Understanding Freight Shipping Volumes in Today’s Transportation Industry Capacity Crunch
There’s no question that we’ve arrived at a place where freight shipping volumes are creating a dynamic transportation market with a serious capacity crunch. That’s why we recently sat down with Gabriel “Gabe” Dee, President at freight sales management firm, Select Carriers, Inc., to talk about transportation market conditions and what’s making this such a challenging time for shippers and asset based carriers alike.
Are there too few trucks, or have freight shipping volumes skyrocketed?
The capacity crunch is a result of increased freight shipping volumes combined with too few drivers. It’s not that we don’t have enough trucks per say; its that overall freight shipping volumes are way up, at a time when driver availability to operate trucks is down.
Why is there this imbalance and how long will way it take to correct itself?
We don’t anticipate the current transportation market imbalance to correct itself anytime soon. The impact of Covid is unprecedented in the transportation industry, and the freight shipping volumes the industry is tasked with handling. Freight shipping volumes have skyrocketed as demand for products and goods is at an all-time high from consumers who remain at home. Further, stimulus measures continue to make disposable income available to many. It’s also taking longer to get goods to market, especially considering the backlog of orders being fulfilled from Asia-based sources and manufacturing locations. As the economy opens up, we expect demand to remain strong as more and more avenues to purchase – like restaurants and stores — begin to re-open. Pair all of that with the fact that there simply aren’t enough drivers in the market and we’ve now been in a decade-long driver shortage, the imbalance will remain indefinitely and extend well into 2022. We see evidence of all these factors in our own freight forecasting tool, Freightwaves Sonar.
What is the impact of government stimulus funds on capacity?
Government Stimulus funds certainly drive more consumption, and therefore the purchases of more durable goods and food & beverages. One unknown is: to what extent will that revenue be divided between services, on things like vacations, versus actual durable goods purchases? For the past year, people used their purchasing power mostly on durable goods for the home, and food & beverages. Some of that capital will be diverted to services like vacations, and that would have a tempering effect on freight volumes. We’re also faced with a lot of material shortages right now. That could have a dampening impact on production volume and the purchases of goods. Ultimately, stimulus is going to continue to drive purchases and that will continue to drive freight volumes for the foreseeable future.
How will climbing vaccination rates impact freight volumes?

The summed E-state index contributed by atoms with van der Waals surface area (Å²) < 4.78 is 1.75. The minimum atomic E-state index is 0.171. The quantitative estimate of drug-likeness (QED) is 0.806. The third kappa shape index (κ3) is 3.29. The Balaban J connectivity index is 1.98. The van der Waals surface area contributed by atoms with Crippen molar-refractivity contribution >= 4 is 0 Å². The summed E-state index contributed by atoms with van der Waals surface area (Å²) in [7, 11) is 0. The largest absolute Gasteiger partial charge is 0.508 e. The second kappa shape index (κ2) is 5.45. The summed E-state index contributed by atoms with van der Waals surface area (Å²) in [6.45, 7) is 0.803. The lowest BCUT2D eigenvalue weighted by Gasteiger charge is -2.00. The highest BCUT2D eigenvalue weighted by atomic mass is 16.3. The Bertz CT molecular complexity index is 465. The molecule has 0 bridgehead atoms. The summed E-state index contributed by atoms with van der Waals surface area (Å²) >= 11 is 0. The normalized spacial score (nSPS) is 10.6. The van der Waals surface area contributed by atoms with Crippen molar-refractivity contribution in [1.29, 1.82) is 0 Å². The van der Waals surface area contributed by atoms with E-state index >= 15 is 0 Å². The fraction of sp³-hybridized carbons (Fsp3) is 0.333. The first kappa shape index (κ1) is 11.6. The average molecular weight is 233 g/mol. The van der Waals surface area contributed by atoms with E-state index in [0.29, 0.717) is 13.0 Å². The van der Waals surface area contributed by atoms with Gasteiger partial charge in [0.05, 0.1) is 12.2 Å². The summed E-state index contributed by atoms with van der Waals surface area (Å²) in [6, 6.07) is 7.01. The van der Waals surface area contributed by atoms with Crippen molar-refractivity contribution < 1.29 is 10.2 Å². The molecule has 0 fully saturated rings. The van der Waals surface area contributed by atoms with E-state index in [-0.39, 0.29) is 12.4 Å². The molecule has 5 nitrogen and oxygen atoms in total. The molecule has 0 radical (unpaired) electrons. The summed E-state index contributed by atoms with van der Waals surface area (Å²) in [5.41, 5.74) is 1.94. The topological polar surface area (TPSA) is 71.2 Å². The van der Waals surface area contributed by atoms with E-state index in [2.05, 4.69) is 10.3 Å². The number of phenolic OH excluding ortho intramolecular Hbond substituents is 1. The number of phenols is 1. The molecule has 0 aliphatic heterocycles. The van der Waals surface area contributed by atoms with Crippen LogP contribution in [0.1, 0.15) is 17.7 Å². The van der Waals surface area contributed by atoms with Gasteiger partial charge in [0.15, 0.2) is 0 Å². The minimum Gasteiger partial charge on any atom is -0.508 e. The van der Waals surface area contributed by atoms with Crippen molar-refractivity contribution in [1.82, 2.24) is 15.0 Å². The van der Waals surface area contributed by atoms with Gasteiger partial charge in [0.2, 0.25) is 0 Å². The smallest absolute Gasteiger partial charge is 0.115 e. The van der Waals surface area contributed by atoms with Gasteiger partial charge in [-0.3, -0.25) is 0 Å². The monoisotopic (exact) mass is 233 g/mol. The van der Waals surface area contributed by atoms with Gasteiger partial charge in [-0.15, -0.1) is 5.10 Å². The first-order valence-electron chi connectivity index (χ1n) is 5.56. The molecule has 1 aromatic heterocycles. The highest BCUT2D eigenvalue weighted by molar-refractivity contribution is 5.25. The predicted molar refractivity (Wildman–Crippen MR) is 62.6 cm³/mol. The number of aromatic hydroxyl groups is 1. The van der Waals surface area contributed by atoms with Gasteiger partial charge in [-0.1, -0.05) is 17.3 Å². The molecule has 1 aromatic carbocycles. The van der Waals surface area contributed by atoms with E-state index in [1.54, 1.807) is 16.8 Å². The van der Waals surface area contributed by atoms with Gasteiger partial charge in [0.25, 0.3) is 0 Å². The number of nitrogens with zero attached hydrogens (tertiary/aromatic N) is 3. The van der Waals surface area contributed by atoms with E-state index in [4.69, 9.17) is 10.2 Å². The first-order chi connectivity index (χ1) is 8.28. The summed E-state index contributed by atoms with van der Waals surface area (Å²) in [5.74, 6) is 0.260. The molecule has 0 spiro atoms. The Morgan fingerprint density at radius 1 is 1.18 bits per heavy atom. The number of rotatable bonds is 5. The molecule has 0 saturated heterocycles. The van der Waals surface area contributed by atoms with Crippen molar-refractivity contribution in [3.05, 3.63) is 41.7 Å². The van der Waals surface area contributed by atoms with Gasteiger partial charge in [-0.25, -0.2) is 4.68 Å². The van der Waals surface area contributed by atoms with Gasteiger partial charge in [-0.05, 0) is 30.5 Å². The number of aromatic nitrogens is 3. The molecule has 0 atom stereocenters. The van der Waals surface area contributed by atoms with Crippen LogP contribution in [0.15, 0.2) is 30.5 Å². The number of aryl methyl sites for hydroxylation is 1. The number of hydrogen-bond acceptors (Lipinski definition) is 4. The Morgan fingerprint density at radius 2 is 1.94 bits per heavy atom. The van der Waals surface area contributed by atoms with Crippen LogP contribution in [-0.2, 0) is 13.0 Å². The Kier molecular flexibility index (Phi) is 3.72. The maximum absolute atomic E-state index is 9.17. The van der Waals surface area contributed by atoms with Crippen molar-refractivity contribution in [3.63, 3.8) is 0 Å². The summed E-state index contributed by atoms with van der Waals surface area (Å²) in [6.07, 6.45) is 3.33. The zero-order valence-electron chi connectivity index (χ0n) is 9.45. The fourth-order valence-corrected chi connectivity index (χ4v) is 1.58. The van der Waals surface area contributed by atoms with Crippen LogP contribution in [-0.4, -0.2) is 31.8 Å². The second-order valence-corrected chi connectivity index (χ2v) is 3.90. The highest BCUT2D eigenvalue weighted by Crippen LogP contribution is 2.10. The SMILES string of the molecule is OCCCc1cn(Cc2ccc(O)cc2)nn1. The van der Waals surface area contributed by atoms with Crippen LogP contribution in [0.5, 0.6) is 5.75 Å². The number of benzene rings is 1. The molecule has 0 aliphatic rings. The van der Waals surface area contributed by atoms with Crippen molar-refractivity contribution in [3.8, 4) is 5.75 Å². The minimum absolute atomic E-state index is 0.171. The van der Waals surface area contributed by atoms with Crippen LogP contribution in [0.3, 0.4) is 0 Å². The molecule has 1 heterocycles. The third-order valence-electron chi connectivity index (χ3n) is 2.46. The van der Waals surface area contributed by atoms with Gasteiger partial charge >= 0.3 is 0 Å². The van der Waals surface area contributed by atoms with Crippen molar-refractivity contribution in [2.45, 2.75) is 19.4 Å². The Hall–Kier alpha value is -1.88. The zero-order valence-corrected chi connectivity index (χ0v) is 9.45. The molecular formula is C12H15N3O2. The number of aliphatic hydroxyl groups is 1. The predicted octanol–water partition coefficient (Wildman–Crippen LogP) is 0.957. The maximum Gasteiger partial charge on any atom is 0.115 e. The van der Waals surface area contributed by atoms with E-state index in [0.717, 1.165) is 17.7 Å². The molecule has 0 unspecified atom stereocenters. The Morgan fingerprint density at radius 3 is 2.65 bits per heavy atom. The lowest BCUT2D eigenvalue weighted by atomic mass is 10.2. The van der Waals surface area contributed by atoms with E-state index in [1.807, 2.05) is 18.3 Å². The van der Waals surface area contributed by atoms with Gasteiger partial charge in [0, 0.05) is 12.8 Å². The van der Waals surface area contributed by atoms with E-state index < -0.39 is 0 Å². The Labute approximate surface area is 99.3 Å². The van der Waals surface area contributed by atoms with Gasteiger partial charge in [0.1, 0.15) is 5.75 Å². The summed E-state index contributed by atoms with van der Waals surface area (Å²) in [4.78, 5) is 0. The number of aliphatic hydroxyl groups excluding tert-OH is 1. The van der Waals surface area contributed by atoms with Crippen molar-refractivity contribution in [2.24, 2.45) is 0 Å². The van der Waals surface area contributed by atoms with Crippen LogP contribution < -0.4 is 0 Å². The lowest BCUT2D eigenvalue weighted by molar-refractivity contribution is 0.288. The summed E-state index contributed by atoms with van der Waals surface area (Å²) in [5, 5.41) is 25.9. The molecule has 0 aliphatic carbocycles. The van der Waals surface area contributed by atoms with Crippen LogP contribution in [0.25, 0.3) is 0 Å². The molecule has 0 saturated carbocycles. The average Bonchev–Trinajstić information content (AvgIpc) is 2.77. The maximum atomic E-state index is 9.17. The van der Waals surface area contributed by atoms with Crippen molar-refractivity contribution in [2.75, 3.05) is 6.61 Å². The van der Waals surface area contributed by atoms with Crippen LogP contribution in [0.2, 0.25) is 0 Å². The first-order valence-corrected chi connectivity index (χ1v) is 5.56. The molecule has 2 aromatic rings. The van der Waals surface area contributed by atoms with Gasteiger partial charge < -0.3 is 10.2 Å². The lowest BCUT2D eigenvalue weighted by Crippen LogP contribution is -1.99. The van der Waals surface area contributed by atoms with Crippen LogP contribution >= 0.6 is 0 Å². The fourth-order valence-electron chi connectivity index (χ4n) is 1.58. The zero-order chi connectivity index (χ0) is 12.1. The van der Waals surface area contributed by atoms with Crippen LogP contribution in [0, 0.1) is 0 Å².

The reopening of the economy is going to accelerate as vaccination rates increase. The services sector of the economy will benefit mightily. But people will be going out to restaurants, people will be going on vacations, and people will be going to ballgames, concerts, theaters, etc. We’re all excited to enjoy such things again. That should lift consumer confidence and drive purchases. At some point, that is going to level out, and vaccine supply is starting to eclipse demand. But vaccines are clearly hastening re-openings and are creating further pressure on transportation capacity.
What’s your advice for shippers who are caught in the middle of the current market conditions — too much demand with not enough transportation capacity?
First, it is important for a shipper to consider with whom you have freight shipping relationships — long-term contracts with established transportation carriers or short-term transaction-driven brokers, or some combination of both? In the case of brokers, they are beholden to the variability of market pricing. All truck owners these days are informed of the market; even individual truck owners have tools that provide market pricing transparency. Smaller truck fleets and owner-operators used to be an ill-informed market, and brokers were able to leverage that to their advantage. Now, everyone is informed. As demand outstrips supply, smaller operators are able to push for a higher and higher number. It is almost akin to what happens when on a stock price runs; an irrational exuberance takes hold and pushes spot market rates higher and higher. Ultimately, brokers simply have to pay a higher rate, and they are forced to go back to the client and solicit a rate increase.
While all carriers like higher rates and hope to benefit from market spikes, savvy, forward-looking asset based carriers take a long-term view and they understand that markets ebb and flow. Those carriers know their costs and know their profit targets, and they look to make longer-term partnerships with freight shippers, for example, through the types of services that Select Carriers’ offers as a freight sales management firm. Such arrangements allow a carrier to rely on consistent, reliable, driver-friendly freight, and it allows them to operate within a profitable route network. Conversely, freight shippers look for such partners to lock in quality asset based capacity; they receive the service, dependability, reliability, and price stability, and they can more easily forecast a transportation budget.
Our mission is to make these Shipper-Carrier Synergies a reality.
About Select Carriers Inc:
Select Carriers, Inc. is a freight sales management firm committed to helping you with your truckload and LTL freight shipping needs. Even during these unprecedented times, our team strives to provide the right asset based capacity solutions to get your freight delivered consistently and reliably. Read more at: https://www.selectcarriersinc.com/about-us/